garethjandrell: @painesplough “Have you ever seen a human heart? It looks like a fist, wrapped in blood” Patrick Marber, Closer #linesaboutlove

Original Tweet:

gabz331: @painesplough “Dearest darling beautiful wonderful thing do u know how much I love adore lust fantasise want need have to have must have love passionately eternally perpetually love u desire u want u?” (Stockholm Bryony Lavery) #linesaboutlove

Original Tweet:

But our undoubted favourite (and yes, it’s all one line) came from @kellizezulka:

@kellizezulka @painesplough #linesaboutlove I love this monologue from Crave by Sarah Kane. A bit long for Twitter; here’s a link:

Original Tweet:

Here is the line reproduced in full, taken from Sarah Kane’s CRAVE:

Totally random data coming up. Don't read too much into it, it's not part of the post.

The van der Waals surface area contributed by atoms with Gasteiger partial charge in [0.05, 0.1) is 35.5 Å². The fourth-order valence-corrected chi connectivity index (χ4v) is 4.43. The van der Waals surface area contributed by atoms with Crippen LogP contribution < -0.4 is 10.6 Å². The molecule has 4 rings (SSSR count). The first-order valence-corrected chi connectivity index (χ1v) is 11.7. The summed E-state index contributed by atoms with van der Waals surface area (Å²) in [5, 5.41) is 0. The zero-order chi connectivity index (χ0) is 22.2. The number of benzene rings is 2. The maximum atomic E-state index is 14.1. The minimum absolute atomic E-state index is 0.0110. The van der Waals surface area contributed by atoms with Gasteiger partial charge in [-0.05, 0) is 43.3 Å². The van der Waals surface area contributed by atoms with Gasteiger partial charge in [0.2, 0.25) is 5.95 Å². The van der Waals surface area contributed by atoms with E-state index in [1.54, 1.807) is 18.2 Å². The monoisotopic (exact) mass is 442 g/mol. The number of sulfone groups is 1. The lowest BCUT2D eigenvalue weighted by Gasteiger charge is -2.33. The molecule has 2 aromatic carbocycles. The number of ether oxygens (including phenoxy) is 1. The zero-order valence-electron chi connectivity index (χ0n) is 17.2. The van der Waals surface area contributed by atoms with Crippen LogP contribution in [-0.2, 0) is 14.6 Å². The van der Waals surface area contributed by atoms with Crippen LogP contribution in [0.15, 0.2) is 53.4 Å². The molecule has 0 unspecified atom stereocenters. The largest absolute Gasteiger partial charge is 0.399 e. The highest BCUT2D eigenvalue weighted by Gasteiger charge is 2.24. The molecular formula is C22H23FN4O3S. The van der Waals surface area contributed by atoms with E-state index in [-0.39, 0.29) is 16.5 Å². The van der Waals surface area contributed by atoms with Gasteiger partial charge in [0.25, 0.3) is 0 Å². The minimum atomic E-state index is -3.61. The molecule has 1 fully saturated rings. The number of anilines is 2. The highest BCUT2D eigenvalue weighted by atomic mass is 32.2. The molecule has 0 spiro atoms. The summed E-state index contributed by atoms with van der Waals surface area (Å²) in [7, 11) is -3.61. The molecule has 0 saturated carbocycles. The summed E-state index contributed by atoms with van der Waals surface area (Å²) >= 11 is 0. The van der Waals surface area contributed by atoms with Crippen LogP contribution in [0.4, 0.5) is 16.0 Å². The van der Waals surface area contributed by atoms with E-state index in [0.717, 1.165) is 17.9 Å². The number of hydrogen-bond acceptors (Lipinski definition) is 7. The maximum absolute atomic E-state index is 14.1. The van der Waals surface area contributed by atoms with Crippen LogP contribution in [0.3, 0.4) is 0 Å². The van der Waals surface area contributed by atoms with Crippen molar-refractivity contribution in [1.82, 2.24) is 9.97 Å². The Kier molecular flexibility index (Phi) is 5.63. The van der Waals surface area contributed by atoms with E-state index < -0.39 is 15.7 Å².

“And I want to play hide-and-seek and give you my clothes and tell you I like your shoes and sit on the steps while you take a bath and massage your neck and kiss your feet and hold your hand and go for a meal and not mind when you eat my food and meet you at Rudy’s and talk about the day and type your letters and carry your boxes and laugh at your paranoia and give you tapes you don’t listen to and watch great films and watch terrible films and complain about the radio and take pictures of you when you’re sleeping and get up to fetch you coffee and bagels and Danish and go to Florent and drink coffee at midnight and have you steal my cigarettes and never be able to find a match and tell you about the the programme I saw the night before and take you to the eye hospital and not laugh at your jokes and want you in the morning but let you sleep for a while and kiss your back and stroke your skin and tell you how much I love your hair your eyes your lips your neck your breasts your arse your